Were Doctors Treating Alzheimer’s the Wrong Way? What New Study Claims

Were Doctors Treating Alzheimer’s the Wrong Way? What New Study Claims

Living with Alzheimer’s disease can be more painful than anything. Not being able to perform simple activities or remember common things surely sounds like going through Hell, and if you don’t have a trustworthy person to take care of you while you’re in such a state, it all becomes even more horrifying.

SciTechDaily announces why the world might be wrong about Alzheimer’s, as researchers are beginning to question a prevailing theory after a new study. The news will surely get in the attention of many, as about 6.2 million people of all ages from the US are dealing with the most common form of dementia, according to the Alzheimer’s Association.

Therapies for Alzheimer’s should aim at restoring a brain protein

Scientists from the University of Cincinnati are saying that restoring a brain protein should be the target of therapies aiming to treat Alzheimer’s, not removing amyloid plaques. The study was conducted in collaboration with researchers from the Karolinska Institute of Sweden, and it claims that the treatment for Alzheimer’s might consist of normalizing the levels of the amyloid-beta peptide brain protein. The soluble form of the protein is needed in order to keep the brain healthy. However, a problem occurs when the protein hardens into amyloid plaques.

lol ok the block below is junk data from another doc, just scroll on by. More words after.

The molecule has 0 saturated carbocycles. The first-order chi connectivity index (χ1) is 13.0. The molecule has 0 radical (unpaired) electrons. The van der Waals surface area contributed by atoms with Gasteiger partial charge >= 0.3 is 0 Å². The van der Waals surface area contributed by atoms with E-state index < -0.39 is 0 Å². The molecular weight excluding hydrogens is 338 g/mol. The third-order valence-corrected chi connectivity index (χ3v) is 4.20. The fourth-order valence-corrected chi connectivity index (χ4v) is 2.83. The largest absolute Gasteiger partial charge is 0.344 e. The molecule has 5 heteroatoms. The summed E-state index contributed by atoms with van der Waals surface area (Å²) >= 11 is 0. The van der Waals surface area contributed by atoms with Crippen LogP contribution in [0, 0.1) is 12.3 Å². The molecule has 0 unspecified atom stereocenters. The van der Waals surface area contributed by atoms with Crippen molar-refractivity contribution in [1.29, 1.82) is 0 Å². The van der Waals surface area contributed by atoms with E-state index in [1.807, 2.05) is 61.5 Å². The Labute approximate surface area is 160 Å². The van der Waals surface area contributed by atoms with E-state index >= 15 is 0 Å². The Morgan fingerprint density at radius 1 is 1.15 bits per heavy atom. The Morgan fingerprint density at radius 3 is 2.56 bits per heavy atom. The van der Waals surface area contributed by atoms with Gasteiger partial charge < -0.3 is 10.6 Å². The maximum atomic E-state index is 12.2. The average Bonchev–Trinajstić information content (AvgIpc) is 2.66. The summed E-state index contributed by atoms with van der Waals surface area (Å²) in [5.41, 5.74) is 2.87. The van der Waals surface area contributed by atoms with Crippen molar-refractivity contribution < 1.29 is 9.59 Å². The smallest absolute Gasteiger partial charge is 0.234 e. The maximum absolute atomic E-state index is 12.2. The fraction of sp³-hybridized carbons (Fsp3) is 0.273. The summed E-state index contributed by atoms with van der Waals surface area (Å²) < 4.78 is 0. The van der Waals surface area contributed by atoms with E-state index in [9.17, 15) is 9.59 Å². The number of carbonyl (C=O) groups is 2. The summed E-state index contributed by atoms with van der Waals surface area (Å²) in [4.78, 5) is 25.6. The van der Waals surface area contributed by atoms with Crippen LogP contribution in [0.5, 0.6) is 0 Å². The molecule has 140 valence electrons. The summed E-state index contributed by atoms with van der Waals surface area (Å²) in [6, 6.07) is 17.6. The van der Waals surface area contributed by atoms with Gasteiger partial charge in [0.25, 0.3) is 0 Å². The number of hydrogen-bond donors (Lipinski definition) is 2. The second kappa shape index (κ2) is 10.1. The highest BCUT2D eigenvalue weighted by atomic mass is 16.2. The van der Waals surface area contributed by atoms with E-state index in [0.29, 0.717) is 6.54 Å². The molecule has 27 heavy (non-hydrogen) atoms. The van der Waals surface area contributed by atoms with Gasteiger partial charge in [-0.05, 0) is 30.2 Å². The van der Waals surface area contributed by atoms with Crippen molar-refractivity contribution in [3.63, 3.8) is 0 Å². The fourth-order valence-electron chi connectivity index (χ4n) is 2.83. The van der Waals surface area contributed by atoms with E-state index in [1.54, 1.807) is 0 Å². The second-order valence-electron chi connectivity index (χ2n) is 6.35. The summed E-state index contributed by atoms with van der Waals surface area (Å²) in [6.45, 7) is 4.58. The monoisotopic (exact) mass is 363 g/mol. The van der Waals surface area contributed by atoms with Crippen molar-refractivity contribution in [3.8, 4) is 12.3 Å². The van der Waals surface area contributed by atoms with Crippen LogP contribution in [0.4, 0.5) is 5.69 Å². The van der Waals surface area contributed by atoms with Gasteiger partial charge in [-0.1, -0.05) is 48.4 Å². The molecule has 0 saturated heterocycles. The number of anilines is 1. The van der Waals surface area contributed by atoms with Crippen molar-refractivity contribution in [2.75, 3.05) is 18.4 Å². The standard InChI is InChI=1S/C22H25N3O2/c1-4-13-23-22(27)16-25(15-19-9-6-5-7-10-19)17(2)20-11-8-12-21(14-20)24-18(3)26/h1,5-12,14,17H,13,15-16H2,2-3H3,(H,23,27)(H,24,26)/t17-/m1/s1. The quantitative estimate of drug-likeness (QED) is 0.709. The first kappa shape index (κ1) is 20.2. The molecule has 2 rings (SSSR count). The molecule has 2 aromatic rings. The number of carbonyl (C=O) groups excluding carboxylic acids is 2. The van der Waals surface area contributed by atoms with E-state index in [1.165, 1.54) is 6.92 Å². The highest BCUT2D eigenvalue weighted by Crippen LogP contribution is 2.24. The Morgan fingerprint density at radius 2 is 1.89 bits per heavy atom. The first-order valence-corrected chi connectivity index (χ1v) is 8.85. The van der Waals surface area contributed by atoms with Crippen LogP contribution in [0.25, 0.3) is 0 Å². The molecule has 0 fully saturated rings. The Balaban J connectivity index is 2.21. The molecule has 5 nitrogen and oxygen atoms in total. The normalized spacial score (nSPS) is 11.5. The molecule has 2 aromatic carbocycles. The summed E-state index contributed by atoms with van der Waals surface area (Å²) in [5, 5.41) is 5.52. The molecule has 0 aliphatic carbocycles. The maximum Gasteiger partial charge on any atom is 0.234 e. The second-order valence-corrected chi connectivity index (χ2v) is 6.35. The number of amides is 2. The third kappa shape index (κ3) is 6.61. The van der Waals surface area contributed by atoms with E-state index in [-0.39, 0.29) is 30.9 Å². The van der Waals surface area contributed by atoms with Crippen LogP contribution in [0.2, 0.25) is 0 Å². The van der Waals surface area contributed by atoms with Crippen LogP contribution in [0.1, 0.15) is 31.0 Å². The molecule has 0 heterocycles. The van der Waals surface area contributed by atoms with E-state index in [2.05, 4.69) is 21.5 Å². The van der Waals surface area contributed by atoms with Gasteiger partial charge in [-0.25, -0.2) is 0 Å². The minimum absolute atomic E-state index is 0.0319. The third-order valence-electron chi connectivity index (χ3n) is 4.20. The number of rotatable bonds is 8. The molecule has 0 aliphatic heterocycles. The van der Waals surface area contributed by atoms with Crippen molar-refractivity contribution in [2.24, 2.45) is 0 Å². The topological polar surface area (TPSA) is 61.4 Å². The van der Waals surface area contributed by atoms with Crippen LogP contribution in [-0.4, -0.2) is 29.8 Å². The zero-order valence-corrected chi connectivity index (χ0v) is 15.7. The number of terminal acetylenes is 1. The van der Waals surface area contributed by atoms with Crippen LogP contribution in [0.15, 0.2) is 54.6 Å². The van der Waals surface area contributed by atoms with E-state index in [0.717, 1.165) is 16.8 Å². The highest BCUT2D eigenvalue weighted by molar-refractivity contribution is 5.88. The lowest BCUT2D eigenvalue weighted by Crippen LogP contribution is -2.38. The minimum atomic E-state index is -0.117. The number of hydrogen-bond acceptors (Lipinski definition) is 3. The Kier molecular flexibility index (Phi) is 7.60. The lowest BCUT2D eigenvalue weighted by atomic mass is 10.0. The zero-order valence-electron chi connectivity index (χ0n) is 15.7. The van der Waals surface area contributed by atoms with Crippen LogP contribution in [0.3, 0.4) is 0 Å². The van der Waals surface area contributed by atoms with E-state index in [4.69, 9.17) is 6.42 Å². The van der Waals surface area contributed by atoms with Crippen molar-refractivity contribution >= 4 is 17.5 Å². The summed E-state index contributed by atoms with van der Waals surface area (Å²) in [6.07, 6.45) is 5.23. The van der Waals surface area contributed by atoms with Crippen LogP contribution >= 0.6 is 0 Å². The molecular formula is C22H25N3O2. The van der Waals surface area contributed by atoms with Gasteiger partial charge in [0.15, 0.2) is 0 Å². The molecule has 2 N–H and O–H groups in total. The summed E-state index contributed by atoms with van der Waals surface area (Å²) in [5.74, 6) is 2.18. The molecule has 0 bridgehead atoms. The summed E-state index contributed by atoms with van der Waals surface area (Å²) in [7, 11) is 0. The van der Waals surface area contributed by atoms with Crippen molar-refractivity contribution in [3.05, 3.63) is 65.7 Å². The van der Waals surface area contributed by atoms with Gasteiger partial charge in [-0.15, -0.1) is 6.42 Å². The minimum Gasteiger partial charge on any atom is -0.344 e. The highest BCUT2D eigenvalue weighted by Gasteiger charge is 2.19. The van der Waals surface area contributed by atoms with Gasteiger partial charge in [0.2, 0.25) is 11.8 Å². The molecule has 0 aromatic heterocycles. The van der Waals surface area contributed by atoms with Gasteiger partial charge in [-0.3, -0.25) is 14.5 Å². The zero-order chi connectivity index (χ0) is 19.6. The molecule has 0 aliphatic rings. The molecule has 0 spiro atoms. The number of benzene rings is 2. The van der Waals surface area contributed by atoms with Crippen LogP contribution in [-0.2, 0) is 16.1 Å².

Alberto Espay, who is the senior author of the new study and also a professor of neurology at UC, said as cited by SciTechDaily:

It’s not the plaques that are causing impaired cognition,

Amyloid plaques are a consequence, not a cause.

Kariem Ezzat, a co-author of the study and a researcher from the Karolinska Institute, declared as also cited by SciTechDaily:

The key discovery from our analysis is that Alzheimer’s disease symptoms seem dependent on the depletion of the normal protein, which is in a soluble state, instead of when it aggregates into plaques.

The new study appears in the journal EclinicalMedicine.


Even since he was a child, Cristian was staring curiously at the stars, wondering about the Universe and our place in it. Today he's seeing his dream come true by writing about the latest news in astronomy. Cristian is also glad to be covering health and other science topics, having significant experience in writing about such fields.

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